So when the state characterizes an opinion as “our expert says there is a long history and tradition of arms regulation” you need to know what exactly their expert actually said. In one case what the expert said was more of “since the early 1900’s there have been lots of regulations of machine guns.”

The state then gets another expert to say that an AR-15 is just like an M-16 which is a machine gun. The state is then able to argue that the laws put into place in the early 1900’s regarding machine guns are similar to the infringement they are defending.

While all of this is going on there are Amicus briefs being added. Each Amicus or friend of the court, puts forth their brief, puts forth a motion to allow them to file the brief, and writes a “Proposed Order” for the judge to sign granting them their motion.

It is important to read all of these Amicis filings because sometimes they hide their lineage.

In the Naperville AWB ban case you have to read to the last page of the briefings to find that the lawyers that are representing the plaintiffs (bad guys) all have email addresses at Everytown.

After wading through all of this I finally get to the court’s Order. These are often long but they are important to read.

These orders tell what the judgement will be and why the judge made that decision. Somewhere within that order will be a discussion of the reasons.


In District of Columbia v. Heller, 554 U.S. 570 (2008), the Supreme Court held that the Second Amendment confers an individual right to keep and bear arms. Id. at 595. The Ninth Circuit applies a two-step inquiry to Second Amendment challenges: “(1) the court ‘asks whether the challenged law burdens conduct protected by the Second Amendment,’; and (2) if so, what level of scrutiny should be applied.” Fyock v. Sunnyvale, 779 F.3d 991, 996 (9th Cir. 2015) (quoting United States v. Chovan, 735 F.3d 1127, 1136 (9th Cir. 2013)). If the challenged law falls outside the scope of the Second Amendment, then the law “may be upheld without further analysis.” Silvester v. Harris, 843 F.3d 816, 821 (9th Cir. 2016). “Intermediate scrutiny is appropriate if the regulation at issue does not implicate the core Second Amendment right or does not place a substantial burden on that right.” Fyock, 779 F.3d at 998–99 (citing Jackson v. City and County of S.F., 746 F.3d, 953, 964 (9th Cir. 2013)).

While they acknowledge that the Court is bound by the Ninth Circuit’s two-step inquiry (Plaintiffs’ Mem. at 17 n.10), Plaintiffs devote a significant portion of their briefing to arguing that the AWCA violates the Second Amendment under a “scope-based analysis” derived largely from then-Judge Kavanaugh’s dissent in Heller v. District of Columbia (Heller II), 670 F.3d 1244, 1269–96 (D.C. Cir. 2011) (Kavanaugh, J., dissenting). (See Plaintiffs’ Mem. at 11–17.) Essentially, Plaintiffs’ proposed test requires a “historical justification” for firearm regulations. (See id. at 11.) If there is no historical justification, the regulation is per se invalid. (Id.) The Court rejects Plaintiffs’ proposed test for two reasons. First, it does not find it persuasive for the reasons expressed by the majority opinion in Heller II. See 670 F.3d at 1265 (“If the Supreme Court truly intended to rule out any form of heightened scrutiny for all Second Amendment cases, then it surely would have said at least something to that effect.”); id. (“[T]he idea that Heller precludes heightened scrutiny has eluded every circuit to have addressed that question since Heller was issued.”); id. at 1267 (“Although Heller renders longstanding regulations presumptively constitutional, it nowhere suggests a law must be longstanding or rooted in text, history, and tradition to be constitutional.”). Second, and more simply, the Court is bound by the Ninth Circuit’s two-step inquiry.
&mash; Order Granting Attorney General’s Motion for Summary Judgment and Denying Plaintiffs’ Motion for Summary Judgment

And this is where the rubber meets the road. After all the arguments, after all of the briefs, after all that spilled electronic ink, the answer the court gives is Second, and more simply, the Court is bound by the Ninth Circuit’s two-step inquiry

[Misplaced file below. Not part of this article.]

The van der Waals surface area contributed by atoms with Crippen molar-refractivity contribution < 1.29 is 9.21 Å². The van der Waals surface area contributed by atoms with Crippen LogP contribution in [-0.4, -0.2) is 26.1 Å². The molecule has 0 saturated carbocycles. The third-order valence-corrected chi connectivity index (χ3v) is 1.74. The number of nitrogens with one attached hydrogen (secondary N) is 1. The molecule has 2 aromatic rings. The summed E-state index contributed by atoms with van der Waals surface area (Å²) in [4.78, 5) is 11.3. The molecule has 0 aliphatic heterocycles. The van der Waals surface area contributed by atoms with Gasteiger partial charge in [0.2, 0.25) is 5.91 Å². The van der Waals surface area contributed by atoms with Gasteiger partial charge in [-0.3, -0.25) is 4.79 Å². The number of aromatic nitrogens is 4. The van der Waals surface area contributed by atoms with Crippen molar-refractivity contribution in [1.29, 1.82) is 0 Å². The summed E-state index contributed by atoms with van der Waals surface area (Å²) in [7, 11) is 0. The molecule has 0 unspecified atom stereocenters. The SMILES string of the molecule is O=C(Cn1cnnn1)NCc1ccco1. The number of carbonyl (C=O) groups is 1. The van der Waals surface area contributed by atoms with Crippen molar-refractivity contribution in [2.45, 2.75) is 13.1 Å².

All of this lawyering to this point is to get one thing to happen, to have a case primed to go before the circuit court. There is no expectation that they will prevail at the circuit court level as it is the Ninth Circus Court, but they have to get through the Ninth before they can get to the Supreme Court.

At the appeals level and the Supreme Court level all facts need to be in evidence. If it is not in evidence then the case might be returned to the lower court for them to gather more evidence, to allow the parties to present more arguments.

In the Bruen decent Justice Breyer argued that the case should have been remanded back to the Second Circuit court for more fact finding. If that had happened the case would have been returned to the district court for more fact finding that would meet the needs of Justice Breyer.

So again, this case before the district court is there to punch through to the Supreme Court with as much evidence as required to win at the Supreme Court.

As far as research goes I now have a PACER account and can actually purchase court filings, all I have to do is find them.

So far I’ve purchased one paper. It cost $0.10. The search to get the docket cost a $1.00. The good news seems to be that I can download the search results and go back pull the documents I need.

There are other resources on the net that I do use as well. They are good sources for past rulings and the actual laws but they are often way behind current cases.

Regardless, I do enjoy doing the dives into the different cases.

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By awa

5 thoughts on “How I write analysis posts”
  1. It really is fun to go through these, I’ve been following the cases through several people on Twitter and what the states have been throwing out have been an absolute joke. IL just argued that the mere presence of a semi-auto rifle makes people go crazy and want to kill people.

  2. You have a very interesting idea of what constitutes a fluff piece, AWA. 🙂
    Thank you, both for the description of the process, and for going through it!

    1. It was a “fluff piece” because the level of research was nill. All of the content came out of my head. The quotes came from documents I already had in hand.
      I have photo postings where are just me having fun. Filler (link dump, Tuesday Tunes, Friday Feedback). I have researched pieces. In the research pieces I attempt to make sure that I back my opinion from primary sources. I have difficult to write opinion pieces and “fluff” which are easy to write opinion pieces.

Only one rule: Don't be a dick.